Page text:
Belfast Telegraph

Wednesday 25 May 2016

Bloody Sunday: Former British soldier arrested in new phase of investigation

Published 10/11/2015

Hugh Gilmore (third left) seen clutching his stomach as he is shot during Bloody Sunday.
Hugh Gilmore (third left) seen clutching his stomach as he is shot during Bloody Sunday.
A young Fr Edward Daly (now Bishop Daly) carries a blood-soaked hankie as he leads a group of men trying desperately to carry John 'Jackie' Duddy to safety. Duddy (17) was the first fatality of Bloody Sunday after being shot from behind by paratroopers
Paddy Doherty, who was killed on Bloody Sunday.
A scene showing a British paratrooper near Glenfada Park in Derry where Bloody Sunday took place.
30th January 1972: An armed soldier and a protestor on Bloody Sunday when British Paratroopers shot dead 13 civilians on a civil rights march.
William McKinney, killed on Bloody Sunday.
Lt Col Derek Wilford, the former commander of the members of the Parachute Regiment involved in the Bloody Sunday shootings
A protest parade in was staged in Londonderry in January to mark the 40th anniversary of Bloody Sunday
Hugh Gilmore who was killed on Bloody Sunday.
St Mary's Church, on the Creggan Estate, during the Requiem Mass for the 13 who died on 'Bloody Sunday' in Londonderry.
Michael McDaid who was killed on Bloody Sunday.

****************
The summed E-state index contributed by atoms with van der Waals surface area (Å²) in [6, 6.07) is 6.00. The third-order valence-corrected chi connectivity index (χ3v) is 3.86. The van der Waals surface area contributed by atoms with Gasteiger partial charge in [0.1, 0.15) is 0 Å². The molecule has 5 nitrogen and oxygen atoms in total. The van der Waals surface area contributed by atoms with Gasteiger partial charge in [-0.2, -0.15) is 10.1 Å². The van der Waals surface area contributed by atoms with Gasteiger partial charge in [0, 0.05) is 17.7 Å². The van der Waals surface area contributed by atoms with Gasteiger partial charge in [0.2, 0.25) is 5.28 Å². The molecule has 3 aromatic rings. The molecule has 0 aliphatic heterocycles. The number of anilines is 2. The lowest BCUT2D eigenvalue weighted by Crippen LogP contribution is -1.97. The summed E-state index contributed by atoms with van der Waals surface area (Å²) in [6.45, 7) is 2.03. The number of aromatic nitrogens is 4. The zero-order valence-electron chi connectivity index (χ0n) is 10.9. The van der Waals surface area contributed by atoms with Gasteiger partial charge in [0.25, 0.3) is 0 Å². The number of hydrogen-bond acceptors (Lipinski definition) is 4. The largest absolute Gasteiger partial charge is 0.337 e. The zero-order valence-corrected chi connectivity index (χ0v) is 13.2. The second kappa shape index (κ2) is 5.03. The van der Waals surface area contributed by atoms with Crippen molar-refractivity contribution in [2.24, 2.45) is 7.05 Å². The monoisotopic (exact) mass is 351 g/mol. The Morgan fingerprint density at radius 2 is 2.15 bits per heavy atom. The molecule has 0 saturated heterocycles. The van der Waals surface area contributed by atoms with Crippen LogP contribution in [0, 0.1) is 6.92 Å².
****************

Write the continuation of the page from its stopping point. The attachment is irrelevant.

:Bloody Sunday.
Soldiers taking cover behind their sandbagged armoured cars during Bloody Sunday
Lord Chief Justice, Lord Widgery in his room at the Old Bailey as he looks through his report on the "Bloody Sunday" shootings
Jim Wray who was killed on Bloody Sunday.
John Young who was killed on Bloody Sunday.
William McKinney who was killed on Bloody Sunday.
Kevin McElhinney who was killed on Bloody Sunday.
Gerard McKinney who was killed on Bloody Sunday.
Gerald Donaghey who was killed on Bloody Sunday.
Alana Burke who was eighteen when she was run over by an armoured personnel carrier on Bloody Sunday.
Bloody Sunday. January 1972
Patrick Doherty who was killed on Bloody Sunday.
Bloody Sunday. Funeral. Mrs Ita McKinney, 9 months pregnant cries behind the hearse carrying her husband James from St Mary's, Creggan. 2/2/1972.
Michael Kelly who was killed on Bloody Sunday.
Scenes from 'Bloody Sunday' in Londonderry, Northern Ireland
A man receiving attention during the shooting incident in Londonderry, which became known as Bloody Sunday
Bloody Sunday. 30/1/1972
Bloody Sunday. 30/1/1972
JAMES WRAY IN HIS HOME IN THE BOGSIDE DERRY HOLDING THE COAT WITH BULLIET HOLES IN THAT HIS SON ALSO CALLED JAMES WRAY WAS KILLED ON BLOODY SUNDAY
Bloody Sunday. 30/1/1972
The start of a grim day in Derry. Civil Rights marchers make their way through Creggan. They defied a Government ban and headed for Guildhall Square, but were stopped by the Army in William Street. 31/1/1972
Bloody Sunday 1972
Linda Nash carries flowers with the number 14 inscribed during yesterdays annual Bloody Sunday Parade in Derry. Picture Martin McKeown. Inpresspics.com. 29.1.12
A memorial to those killed on Bloody Sunday in the Bogside area of Derry